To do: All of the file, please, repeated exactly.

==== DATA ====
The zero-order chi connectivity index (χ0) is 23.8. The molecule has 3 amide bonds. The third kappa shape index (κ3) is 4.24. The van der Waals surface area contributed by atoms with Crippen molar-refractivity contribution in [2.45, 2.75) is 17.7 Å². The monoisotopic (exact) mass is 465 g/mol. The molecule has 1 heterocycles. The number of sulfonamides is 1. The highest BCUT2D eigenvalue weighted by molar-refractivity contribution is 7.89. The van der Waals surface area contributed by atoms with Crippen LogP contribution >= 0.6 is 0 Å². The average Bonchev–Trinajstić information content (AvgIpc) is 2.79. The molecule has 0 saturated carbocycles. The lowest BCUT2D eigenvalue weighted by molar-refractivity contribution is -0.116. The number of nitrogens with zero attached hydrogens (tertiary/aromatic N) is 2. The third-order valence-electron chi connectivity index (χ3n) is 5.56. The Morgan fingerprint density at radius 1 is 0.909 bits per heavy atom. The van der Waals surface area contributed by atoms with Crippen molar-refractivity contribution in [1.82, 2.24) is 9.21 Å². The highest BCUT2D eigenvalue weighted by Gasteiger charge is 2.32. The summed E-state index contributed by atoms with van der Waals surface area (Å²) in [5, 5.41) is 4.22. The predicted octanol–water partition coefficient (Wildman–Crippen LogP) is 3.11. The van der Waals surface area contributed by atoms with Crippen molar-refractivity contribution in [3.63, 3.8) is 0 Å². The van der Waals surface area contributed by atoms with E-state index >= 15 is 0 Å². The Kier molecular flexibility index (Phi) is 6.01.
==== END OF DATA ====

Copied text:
The zero-order chi connectivity index (χ0) is 23.8. The molecule has 3 amide bonds. The third kappa shape index (κ3) is 4.24. The van der Waals surface area contributed by atoms with Crippen molar-refractivity contribution in [2.45, 2.75) is 17.7 Å². The monoisotopic (exact) mass is 465 g/mol. The molecule has 1 heterocycles. The number of sulfonamides is 1. The highest BCUT2D eigenvalue weighted by molar-refractivity contribution is 7.89. The van der Waals surface area contributed by atoms with Crippen LogP contribution >= 0.6 is 0 Å². The average Bonchev–Trinajstić information content (AvgIpc) is 2.79. The molecule has 0 saturated carbocycles. The lowest BCUT2D eigenvalue weighted by molar-refractivity contribution is -0.116. The number of nitrogens with zero attached hydrogens (tertiary/aromatic N) is 2. The third-order valence-electron chi connectivity index (χ3n) is 5.56. The Morgan fingerprint density at radius 1 is 0.909 bits per heavy atom. The van der Waals surface area contributed by atoms with Crippen molar-refractivity contribution in [1.82, 2.24) is 9.21 Å². The highest BCUT2D eigenvalue weighted by Gasteiger charge is 2.32. The summed E-state index contributed by atoms with van der Waals surface area (Å²) in [5, 5.41) is 4.22. The predicted octanol–water partition coefficient (Wildman–Crippen LogP) is 3.11. The van der Waals surface area contributed by atoms with Crippen molar-refractivity contribution in [3.63, 3.8) is 0 Å². The van der Waals surface area contributed by atoms with E-state index >= 15 is 0 Å². The Kier molecular flexibility index (Phi) is 6.01.